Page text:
The cast of ‘The Dining Room’ is mostly under the table as the Monmouth Players present A.R. Gurney’s engagingly experimental ensemble comedy for six performances.

When last we looked in on the Monmouth Players, that longest-running of all area community stage troupes was offering up a holiday-season production of A Long Christmas Dinner, a Thornton Wilder playlet in which a single dining room serves as the setting for a century’s worth of action, with a small cast playing multiple generations of characters in the life of an American home.

When the players resume their Season of Classics this weekend (their 63rd overall, if you can wrap your head around that), it will find them still lurking about the dining room — or more precisely, The Dining Room, an ensemble “comedy of manners” that packs its own playfully experimental edge.

Written by A.R. Gurney — best known for the economical duet Love Letters, and the doggie-style romance Sylvia — the 1981 play takes place inside the homes of various middle class families, over the course of several decades, with a single specific 19th-century dining room set as the one constant factor linking the often overlapping vignettes (well, that, plus the gently gradual collapse of White Anglo-Saxon Protestant culture in America).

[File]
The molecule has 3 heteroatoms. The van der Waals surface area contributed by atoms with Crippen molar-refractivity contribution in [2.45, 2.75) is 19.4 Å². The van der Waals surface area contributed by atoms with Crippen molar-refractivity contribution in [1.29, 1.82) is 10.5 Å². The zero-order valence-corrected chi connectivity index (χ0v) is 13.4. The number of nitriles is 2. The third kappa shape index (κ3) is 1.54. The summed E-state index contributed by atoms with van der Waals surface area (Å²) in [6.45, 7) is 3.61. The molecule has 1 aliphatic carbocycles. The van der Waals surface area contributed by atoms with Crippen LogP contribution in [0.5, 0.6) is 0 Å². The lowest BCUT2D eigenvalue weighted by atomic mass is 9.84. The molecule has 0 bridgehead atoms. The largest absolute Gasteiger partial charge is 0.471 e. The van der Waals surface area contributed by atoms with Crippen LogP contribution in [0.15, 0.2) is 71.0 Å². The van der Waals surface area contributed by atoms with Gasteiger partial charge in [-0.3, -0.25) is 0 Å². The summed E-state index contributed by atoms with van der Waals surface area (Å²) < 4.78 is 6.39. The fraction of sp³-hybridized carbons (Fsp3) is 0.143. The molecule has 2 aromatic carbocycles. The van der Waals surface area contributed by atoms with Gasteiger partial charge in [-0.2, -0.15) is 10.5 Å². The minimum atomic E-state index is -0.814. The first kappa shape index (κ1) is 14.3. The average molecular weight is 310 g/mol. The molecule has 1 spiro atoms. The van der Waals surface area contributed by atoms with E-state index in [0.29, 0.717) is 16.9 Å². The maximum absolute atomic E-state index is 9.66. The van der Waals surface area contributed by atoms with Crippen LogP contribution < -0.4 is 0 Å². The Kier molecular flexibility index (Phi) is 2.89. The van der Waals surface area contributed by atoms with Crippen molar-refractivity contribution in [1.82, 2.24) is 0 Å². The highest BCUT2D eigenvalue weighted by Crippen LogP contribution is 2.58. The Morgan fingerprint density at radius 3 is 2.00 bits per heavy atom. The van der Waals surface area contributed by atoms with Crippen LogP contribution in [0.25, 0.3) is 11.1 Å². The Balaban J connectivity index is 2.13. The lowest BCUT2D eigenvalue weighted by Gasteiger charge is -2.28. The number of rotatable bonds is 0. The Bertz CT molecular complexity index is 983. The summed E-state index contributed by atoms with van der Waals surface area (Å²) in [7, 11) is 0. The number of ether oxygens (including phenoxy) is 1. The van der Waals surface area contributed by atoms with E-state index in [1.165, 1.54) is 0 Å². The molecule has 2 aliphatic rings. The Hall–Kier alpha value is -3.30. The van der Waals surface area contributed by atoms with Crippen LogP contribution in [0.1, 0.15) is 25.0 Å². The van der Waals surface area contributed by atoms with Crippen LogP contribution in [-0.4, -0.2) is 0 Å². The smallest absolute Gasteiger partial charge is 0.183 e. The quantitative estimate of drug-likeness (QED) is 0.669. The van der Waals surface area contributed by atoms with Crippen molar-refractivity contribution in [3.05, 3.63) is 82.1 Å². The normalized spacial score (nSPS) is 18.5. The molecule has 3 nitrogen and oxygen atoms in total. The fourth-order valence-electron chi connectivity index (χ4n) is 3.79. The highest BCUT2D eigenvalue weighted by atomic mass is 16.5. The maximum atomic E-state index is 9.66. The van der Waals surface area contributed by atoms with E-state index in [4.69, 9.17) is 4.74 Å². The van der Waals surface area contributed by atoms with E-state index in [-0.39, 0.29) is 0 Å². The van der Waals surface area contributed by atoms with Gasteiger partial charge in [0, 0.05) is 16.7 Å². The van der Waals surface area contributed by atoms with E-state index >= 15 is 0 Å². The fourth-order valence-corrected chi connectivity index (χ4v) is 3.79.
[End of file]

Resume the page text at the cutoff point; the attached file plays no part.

It’s a fascinating piece of work (though hardly as tough to follow as you might think); one that was nominated for a Pulitzer Prize, and which employed such actors as John Shea (Lois & Clark, Gossip Girl) and William H. Macy during its original run.

A cast of six — including David Beil, Kelly Quick Cibrian, Neil Zohan Goldstein, CJ Nolan, Nancy Viola, and players’ artistic director Lori Renick — do duty as more than 50 different characters here under the direction of Melanie Taylor. All performances are in the “Dean K. Anderson Theatre” auditorium of the Navesink Arts Center, the decommissioned old village library building that’s been rescued and given new life under the savvy stewardship of the venerable stage troupe. And, should all that onstage dining-room banter whet one’s appetite, the players will be serving up their signature spread of homemade desserts in the historic building’s reading room reception area.

Showtimes for The Dining Room are at 8:15 p.m. February 4 and 8, plus 2 p.m. matinees on February 5, 11, 12 and 19). Required reservations ($20; $17 for seniors and students; $10 for veterans) can be made here or by calling (732) 291-2911.